Lewis Capaldi on ‘Soundtracking the Worst Year of Many People’s Lives’

“I’m a two-hit wonder — officially,” crows Lewis Capaldi, who, last year at this time, was actually using “one-hit wonder” as his temporary Twitter handle. “The jury is out on three and four, but one and two are in the bag.” Those would be “Someone You Loved,” a No. 1 song from 2019 that has gone on to again be one of the most consumed songs of 2020, and his follow-up, “Before You Go,” which was a chart-topper in the UK before going No. 1 at the Top 40 and Hot AC formats this year and reaching at least the top 10, if not the top, in most global territories. The global verdict on Capaldi: Hello, he mustn’t be going.

“It’s genuinely overwhelming, especially this year, to know that through all this shit that has been happening, people are listening to my music through it,” says the 24-year-old Scottish sensation. “Whether or not they wanted to — maybe someone was listening on the radio and they went, ‘This shit is fucking terrible, turn that off’ — they listened to it. I’ve soundtracked the worst year of many people’s lives. That’s quite a feeling!”

Of “Before You Go,” he says, “I actually prefer it as a song to ‘Someone You Loved’ — I’m much more proud of the lyrics in that one, just because of how kind of personal it is to me.

And the response that we’ve had back ultimately makes it my favorite one.” He co-wrote it as a very belated, very adult response to the suicide of his aunt when he was a boy. “That’s something that, as you get older, it plays on your mind a bit more as you learn more of the situation.” He also thought of schoolmates and friends of friends who’d taken their own lives. “You can overanalyze every interaction that you may or may not have had with that person, and every little thing that you may have heard them say in passing that if it was completely innocent. … That means more to me than the songs I wrote about an ex-girlfriend that I had when I was 19 or 20. You get over a relationship, but coming to terms with the death of a loved one is something you carry with you your whole life.”

But he’s more than fine with most people hearing it as something less grave, noting that in the writing it “naturally started flowing in that sort of love song-y way. I want it to be as universal as possible and people to be able to relate to it in many different ways. And I don’t want to be too dark. I tread lightly with (the suicide theme), because I don’t want to overstep the mark and have people think I was exploiting the situation — which I guess technically I have,” he laughs.

“Before You Go” wasn’t on the original edition of his blockbuster debut album, “Divinely Uninspired to a Hellish Extent.” “It was something that we had written around the same thing as ‘Someone You Loved,’ and we thought, you know what, let’s hold this back for the cash grab of a deluxe edition.” Actually, he admits, it was a label exec who thought the then-unfinished song didn’t merit recording. By the time he finished it, he could imagine it being sung back by massive crowds — which was happening in March, as he played two sold-out nights at London’s Wembley Stadium just days before a national lockdown put a halt to his world tour.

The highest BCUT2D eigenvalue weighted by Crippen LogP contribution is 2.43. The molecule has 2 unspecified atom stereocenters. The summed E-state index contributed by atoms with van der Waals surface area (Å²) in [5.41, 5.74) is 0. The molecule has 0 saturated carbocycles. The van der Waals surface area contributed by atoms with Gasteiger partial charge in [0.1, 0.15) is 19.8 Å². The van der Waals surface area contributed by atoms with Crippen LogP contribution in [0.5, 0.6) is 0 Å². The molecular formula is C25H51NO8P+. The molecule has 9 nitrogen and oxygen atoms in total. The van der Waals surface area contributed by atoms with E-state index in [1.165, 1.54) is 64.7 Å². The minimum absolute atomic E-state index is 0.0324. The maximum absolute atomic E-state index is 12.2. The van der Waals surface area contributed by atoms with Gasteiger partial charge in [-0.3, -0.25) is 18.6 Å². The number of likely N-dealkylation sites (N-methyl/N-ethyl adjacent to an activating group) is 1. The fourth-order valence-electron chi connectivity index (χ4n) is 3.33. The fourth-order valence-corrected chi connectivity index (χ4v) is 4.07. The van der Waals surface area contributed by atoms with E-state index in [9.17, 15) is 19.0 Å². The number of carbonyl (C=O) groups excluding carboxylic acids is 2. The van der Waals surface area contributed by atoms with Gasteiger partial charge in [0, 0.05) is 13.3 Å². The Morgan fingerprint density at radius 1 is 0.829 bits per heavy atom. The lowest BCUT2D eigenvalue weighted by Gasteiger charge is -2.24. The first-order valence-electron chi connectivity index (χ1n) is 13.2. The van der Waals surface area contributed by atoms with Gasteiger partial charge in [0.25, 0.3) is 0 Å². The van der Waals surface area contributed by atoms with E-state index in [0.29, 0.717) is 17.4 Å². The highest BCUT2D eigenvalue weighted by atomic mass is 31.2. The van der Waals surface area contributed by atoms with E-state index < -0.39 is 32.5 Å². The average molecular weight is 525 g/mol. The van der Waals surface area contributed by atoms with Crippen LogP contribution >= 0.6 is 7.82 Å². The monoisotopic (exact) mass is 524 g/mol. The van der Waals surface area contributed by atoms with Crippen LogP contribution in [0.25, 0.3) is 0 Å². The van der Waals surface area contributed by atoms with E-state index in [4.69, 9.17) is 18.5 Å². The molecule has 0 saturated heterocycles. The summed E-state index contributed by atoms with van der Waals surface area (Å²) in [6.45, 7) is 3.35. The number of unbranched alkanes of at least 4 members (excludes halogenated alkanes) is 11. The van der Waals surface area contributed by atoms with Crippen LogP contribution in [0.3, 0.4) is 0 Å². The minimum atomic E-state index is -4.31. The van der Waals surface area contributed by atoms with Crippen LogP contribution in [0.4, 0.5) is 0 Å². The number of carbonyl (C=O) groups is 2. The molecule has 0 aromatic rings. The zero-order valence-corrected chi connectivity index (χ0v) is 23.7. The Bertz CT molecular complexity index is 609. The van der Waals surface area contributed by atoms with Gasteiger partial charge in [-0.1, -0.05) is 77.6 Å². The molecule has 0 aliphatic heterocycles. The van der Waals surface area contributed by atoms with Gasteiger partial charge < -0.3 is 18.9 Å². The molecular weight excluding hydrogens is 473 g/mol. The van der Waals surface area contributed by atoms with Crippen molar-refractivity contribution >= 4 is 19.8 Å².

“I love writing songs,” he says. “I do think for me it was something that was born out of necessity. I needed to write songs so that I could go play live. When I’m writing songs, I don’t imagine hearing it on the radio or it being in the top 10. Not to say that that is not something I enjoy getting. It fucking pays the bills — I love it! Some songs that really go down amazingly live are not radio hits, but I do think that in the Venn diagram, you find there’s a lot of crossover between what goes well live and what gets played on the radio. So for me, I imagined me on stage singing it, and how it would feel to hear that back.”

The man who, more than anyone since Adele, has proven Elton John’s maxim that sad songs say so much is now at work on his second album. “Surprisingly, a global pandemic is quite good for inspiring you to write depressing songs. Who would have thought it?” He believes there’s “a natural progression,” taking heart that he must be improving as a craftsman because “the last two songs I wrote for the first album were ‘Before You Go and ‘Someone You Loved.’” But, he says, “I joke about all the time about ‘Well, I’m going to do exactly the same thing for my second album’ — which I have every intention of doing! The sound isn’t going to be massively different. I’m very much a one-trick-pony guy. It’s going to be depressing shit.”


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